There is no magic formula for creating an effective advisory body, but there are some fundamentals that will at least set you down the right path. First and foremost, it is critical to carefully assemble the right mix of people. Quality of character is key—the advisors should reflect the values of the restaurant and of the owners. You also want to ensure diversity of experience and perspective—each person should bring something distinctive to the board. Chemistry of the group must also be taken into account. While a mix of thought and style is important, it is equally important that everyone interact well together.
In a restaurant setting, a board of directors might typically consist of investors, operating people and one or two independent directors. An advisory board, on the other hand, would not necessarily include the investors, unless they brought specific insight to the running of the business. Rather, we would try to surround the operator or leadership team with a group of people with backgrounds and expertise that specifically support the needs of the business.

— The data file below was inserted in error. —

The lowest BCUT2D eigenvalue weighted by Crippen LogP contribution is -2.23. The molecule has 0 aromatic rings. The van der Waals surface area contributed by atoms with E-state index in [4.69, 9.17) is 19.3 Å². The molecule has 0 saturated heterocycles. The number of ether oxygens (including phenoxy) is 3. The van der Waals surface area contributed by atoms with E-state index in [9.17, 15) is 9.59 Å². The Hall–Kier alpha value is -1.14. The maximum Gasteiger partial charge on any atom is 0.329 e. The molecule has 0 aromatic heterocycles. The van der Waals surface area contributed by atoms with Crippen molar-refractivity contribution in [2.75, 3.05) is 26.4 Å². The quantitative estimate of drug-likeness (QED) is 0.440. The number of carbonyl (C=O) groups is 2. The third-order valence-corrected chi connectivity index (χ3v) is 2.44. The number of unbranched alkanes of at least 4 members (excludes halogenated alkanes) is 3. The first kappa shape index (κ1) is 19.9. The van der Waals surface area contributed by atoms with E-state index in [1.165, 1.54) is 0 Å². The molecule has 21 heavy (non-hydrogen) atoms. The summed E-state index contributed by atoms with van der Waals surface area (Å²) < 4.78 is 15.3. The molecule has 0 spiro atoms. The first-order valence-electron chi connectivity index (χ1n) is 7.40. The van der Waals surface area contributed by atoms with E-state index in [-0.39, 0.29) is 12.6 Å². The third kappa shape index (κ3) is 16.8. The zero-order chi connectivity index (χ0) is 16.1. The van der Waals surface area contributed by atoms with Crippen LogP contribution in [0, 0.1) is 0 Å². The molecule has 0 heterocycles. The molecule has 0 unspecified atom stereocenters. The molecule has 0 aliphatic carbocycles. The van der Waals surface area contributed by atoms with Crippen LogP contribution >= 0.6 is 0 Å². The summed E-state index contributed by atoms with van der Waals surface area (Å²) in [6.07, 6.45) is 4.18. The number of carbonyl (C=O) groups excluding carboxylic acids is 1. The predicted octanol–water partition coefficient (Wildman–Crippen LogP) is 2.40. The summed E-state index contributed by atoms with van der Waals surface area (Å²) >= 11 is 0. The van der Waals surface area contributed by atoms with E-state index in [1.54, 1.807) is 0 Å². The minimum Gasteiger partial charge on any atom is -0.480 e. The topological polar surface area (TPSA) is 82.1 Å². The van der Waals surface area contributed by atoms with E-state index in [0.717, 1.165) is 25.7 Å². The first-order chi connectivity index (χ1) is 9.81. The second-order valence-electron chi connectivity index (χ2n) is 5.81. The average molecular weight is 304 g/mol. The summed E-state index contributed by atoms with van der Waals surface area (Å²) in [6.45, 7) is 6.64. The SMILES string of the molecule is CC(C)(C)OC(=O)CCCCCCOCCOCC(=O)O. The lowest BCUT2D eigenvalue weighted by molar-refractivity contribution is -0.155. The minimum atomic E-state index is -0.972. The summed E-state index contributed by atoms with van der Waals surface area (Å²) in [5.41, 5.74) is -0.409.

A second key to a value-added board is the creation of a written charter. Such a document provides the board with a clear mission and very specifically sets out the expectations of the board, both individually and collectively.
It is also essential that you maintain discipline regarding meeting routinely and strictly adhering to agendas and schedules. Set the date for all meetings a year in advance and distribute background information and a summary of topics to be addressed one week in advance.
You must also commit to complete openness in your communications with the advisors and promote the same openness in the communications among them as well.
Lastly, you must be patient and willing to allow time for the board to take root and ultimately mature to its full potential value.
Recruiting and Compensation